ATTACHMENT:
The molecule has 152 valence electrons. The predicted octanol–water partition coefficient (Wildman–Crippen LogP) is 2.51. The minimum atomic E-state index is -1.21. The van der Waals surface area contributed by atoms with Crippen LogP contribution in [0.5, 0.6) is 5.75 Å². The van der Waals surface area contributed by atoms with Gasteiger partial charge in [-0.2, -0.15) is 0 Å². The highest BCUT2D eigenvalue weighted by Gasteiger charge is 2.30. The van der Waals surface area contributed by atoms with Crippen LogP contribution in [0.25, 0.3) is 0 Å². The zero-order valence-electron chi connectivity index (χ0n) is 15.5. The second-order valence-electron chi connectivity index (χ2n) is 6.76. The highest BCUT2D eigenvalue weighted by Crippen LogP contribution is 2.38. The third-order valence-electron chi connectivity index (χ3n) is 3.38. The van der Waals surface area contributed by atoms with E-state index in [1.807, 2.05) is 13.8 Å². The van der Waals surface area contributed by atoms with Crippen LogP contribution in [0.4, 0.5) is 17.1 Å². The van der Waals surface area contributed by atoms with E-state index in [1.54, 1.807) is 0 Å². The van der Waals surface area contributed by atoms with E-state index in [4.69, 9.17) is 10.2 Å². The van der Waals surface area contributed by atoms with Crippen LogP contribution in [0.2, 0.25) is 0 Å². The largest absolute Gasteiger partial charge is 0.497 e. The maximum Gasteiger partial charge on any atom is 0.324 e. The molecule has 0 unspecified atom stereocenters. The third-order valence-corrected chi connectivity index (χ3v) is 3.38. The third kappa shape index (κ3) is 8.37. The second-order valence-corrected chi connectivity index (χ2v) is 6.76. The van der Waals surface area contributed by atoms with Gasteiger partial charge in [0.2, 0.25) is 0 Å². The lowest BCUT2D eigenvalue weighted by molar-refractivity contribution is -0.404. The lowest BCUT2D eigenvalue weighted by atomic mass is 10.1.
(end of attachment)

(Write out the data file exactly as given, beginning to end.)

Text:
The molecule has 152 valence electrons. The predicted octanol–water partition coefficient (Wildman–Crippen LogP) is 2.51. The minimum atomic E-state index is -1.21. The van der Waals surface area contributed by atoms with Crippen LogP contribution in [0.5, 0.6) is 5.75 Å². The van der Waals surface area contributed by atoms with Gasteiger partial charge in [-0.2, -0.15) is 0 Å². The highest BCUT2D eigenvalue weighted by Gasteiger charge is 2.30. The van der Waals surface area contributed by atoms with Crippen LogP contribution in [0.25, 0.3) is 0 Å². The zero-order valence-electron chi connectivity index (χ0n) is 15.5. The second-order valence-electron chi connectivity index (χ2n) is 6.76. The highest BCUT2D eigenvalue weighted by Crippen LogP contribution is 2.38. The third-order valence-electron chi connectivity index (χ3n) is 3.38. The van der Waals surface area contributed by atoms with E-state index in [1.807, 2.05) is 13.8 Å². The van der Waals surface area contributed by atoms with Crippen LogP contribution in [0.4, 0.5) is 17.1 Å². The van der Waals surface area contributed by atoms with E-state index in [1.54, 1.807) is 0 Å². The van der Waals surface area contributed by atoms with E-state index in [4.69, 9.17) is 10.2 Å². The van der Waals surface area contributed by atoms with Crippen LogP contribution in [0.2, 0.25) is 0 Å². The largest absolute Gasteiger partial charge is 0.497 e. The maximum Gasteiger partial charge on any atom is 0.324 e. The molecule has 0 unspecified atom stereocenters. The third-order valence-corrected chi connectivity index (χ3v) is 3.38. The third kappa shape index (κ3) is 8.37. The second-order valence-corrected chi connectivity index (χ2v) is 6.76. The van der Waals surface area contributed by atoms with Gasteiger partial charge in [0.2, 0.25) is 0 Å². The lowest BCUT2D eigenvalue weighted by molar-refractivity contribution is -0.404. The lowest BCUT2D eigenvalue weighted by atomic mass is 10.1.